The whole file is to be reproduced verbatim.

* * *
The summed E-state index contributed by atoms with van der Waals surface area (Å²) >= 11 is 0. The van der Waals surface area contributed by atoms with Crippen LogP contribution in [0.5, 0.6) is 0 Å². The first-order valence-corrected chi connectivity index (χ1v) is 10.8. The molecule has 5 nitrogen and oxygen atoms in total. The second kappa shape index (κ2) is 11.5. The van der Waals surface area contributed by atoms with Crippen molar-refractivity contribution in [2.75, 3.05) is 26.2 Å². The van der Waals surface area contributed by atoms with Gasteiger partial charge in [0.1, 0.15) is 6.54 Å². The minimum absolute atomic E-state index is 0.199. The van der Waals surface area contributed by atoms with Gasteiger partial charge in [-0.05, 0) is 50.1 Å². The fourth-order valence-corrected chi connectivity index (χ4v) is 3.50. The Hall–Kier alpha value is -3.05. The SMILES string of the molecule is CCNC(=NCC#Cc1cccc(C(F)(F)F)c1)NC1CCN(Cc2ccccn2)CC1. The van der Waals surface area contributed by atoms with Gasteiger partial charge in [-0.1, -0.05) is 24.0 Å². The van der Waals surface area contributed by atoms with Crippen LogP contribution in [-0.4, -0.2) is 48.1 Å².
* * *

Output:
The summed E-state index contributed by atoms with van der Waals surface area (Å²) >= 11 is 0. The van der Waals surface area contributed by atoms with Crippen LogP contribution in [0.5, 0.6) is 0 Å². The first-order valence-corrected chi connectivity index (χ1v) is 10.8. The molecule has 5 nitrogen and oxygen atoms in total. The second kappa shape index (κ2) is 11.5. The van der Waals surface area contributed by atoms with Crippen molar-refractivity contribution in [2.75, 3.05) is 26.2 Å². The van der Waals surface area contributed by atoms with Gasteiger partial charge in [0.1, 0.15) is 6.54 Å². The minimum absolute atomic E-state index is 0.199. The van der Waals surface area contributed by atoms with Gasteiger partial charge in [-0.05, 0) is 50.1 Å². The fourth-order valence-corrected chi connectivity index (χ4v) is 3.50. The Hall–Kier alpha value is -3.05. The SMILES string of the molecule is CCNC(=NCC#Cc1cccc(C(F)(F)F)c1)NC1CCN(Cc2ccccn2)CC1. The van der Waals surface area contributed by atoms with Gasteiger partial charge in [-0.1, -0.05) is 24.0 Å². The van der Waals surface area contributed by atoms with Crippen LogP contribution in [-0.4, -0.2) is 48.1 Å².